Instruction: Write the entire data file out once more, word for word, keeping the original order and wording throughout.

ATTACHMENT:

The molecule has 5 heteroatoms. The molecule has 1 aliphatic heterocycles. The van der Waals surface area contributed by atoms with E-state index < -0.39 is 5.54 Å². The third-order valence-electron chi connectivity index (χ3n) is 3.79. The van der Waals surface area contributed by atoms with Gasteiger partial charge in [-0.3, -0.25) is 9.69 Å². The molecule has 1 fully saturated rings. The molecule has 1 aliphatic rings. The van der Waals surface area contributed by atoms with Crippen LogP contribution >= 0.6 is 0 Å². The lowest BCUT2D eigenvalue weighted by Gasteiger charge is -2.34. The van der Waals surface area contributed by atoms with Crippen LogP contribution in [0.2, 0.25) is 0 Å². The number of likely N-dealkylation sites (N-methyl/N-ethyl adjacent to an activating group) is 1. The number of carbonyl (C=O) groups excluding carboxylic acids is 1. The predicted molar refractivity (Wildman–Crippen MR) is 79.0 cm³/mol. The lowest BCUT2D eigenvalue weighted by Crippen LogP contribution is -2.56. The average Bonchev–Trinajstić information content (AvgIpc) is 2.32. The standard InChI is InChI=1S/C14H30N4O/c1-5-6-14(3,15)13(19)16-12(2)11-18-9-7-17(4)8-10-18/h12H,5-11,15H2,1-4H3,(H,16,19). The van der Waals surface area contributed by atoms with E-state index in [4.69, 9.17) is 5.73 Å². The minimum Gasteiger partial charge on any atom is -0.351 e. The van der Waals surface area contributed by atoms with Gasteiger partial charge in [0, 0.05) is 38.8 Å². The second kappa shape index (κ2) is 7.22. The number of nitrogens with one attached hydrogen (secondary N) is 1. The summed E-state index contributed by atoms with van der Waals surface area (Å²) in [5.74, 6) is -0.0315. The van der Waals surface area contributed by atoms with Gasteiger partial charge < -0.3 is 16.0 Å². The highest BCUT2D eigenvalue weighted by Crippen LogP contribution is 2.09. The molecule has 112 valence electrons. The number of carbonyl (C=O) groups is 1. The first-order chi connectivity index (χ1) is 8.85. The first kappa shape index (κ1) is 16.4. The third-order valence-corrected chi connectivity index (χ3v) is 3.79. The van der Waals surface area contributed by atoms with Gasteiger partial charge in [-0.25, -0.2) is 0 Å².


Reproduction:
The molecule has 5 heteroatoms. The molecule has 1 aliphatic heterocycles. The van der Waals surface area contributed by atoms with E-state index < -0.39 is 5.54 Å². The third-order valence-electron chi connectivity index (χ3n) is 3.79. The van der Waals surface area contributed by atoms with Gasteiger partial charge in [-0.3, -0.25) is 9.69 Å². The molecule has 1 fully saturated rings. The molecule has 1 aliphatic rings. The van der Waals surface area contributed by atoms with Crippen LogP contribution >= 0.6 is 0 Å². The lowest BCUT2D eigenvalue weighted by Gasteiger charge is -2.34. The van der Waals surface area contributed by atoms with Crippen LogP contribution in [0.2, 0.25) is 0 Å². The number of likely N-dealkylation sites (N-methyl/N-ethyl adjacent to an activating group) is 1. The number of carbonyl (C=O) groups excluding carboxylic acids is 1. The predicted molar refractivity (Wildman–Crippen MR) is 79.0 cm³/mol. The lowest BCUT2D eigenvalue weighted by Crippen LogP contribution is -2.56. The average Bonchev–Trinajstić information content (AvgIpc) is 2.32. The standard InChI is InChI=1S/C14H30N4O/c1-5-6-14(3,15)13(19)16-12(2)11-18-9-7-17(4)8-10-18/h12H,5-11,15H2,1-4H3,(H,16,19). The van der Waals surface area contributed by atoms with E-state index in [4.69, 9.17) is 5.73 Å². The minimum Gasteiger partial charge on any atom is -0.351 e. The van der Waals surface area contributed by atoms with Gasteiger partial charge in [0, 0.05) is 38.8 Å². The second kappa shape index (κ2) is 7.22. The number of nitrogens with one attached hydrogen (secondary N) is 1. The summed E-state index contributed by atoms with van der Waals surface area (Å²) in [5.74, 6) is -0.0315. The van der Waals surface area contributed by atoms with Gasteiger partial charge < -0.3 is 16.0 Å². The highest BCUT2D eigenvalue weighted by Crippen LogP contribution is 2.09. The molecule has 112 valence electrons. The number of carbonyl (C=O) groups is 1. The first-order chi connectivity index (χ1) is 8.85. The first kappa shape index (κ1) is 16.4. The third-order valence-corrected chi connectivity index (χ3v) is 3.79. The van der Waals surface area contributed by atoms with Gasteiger partial charge in [-0.25, -0.2) is 0 Å².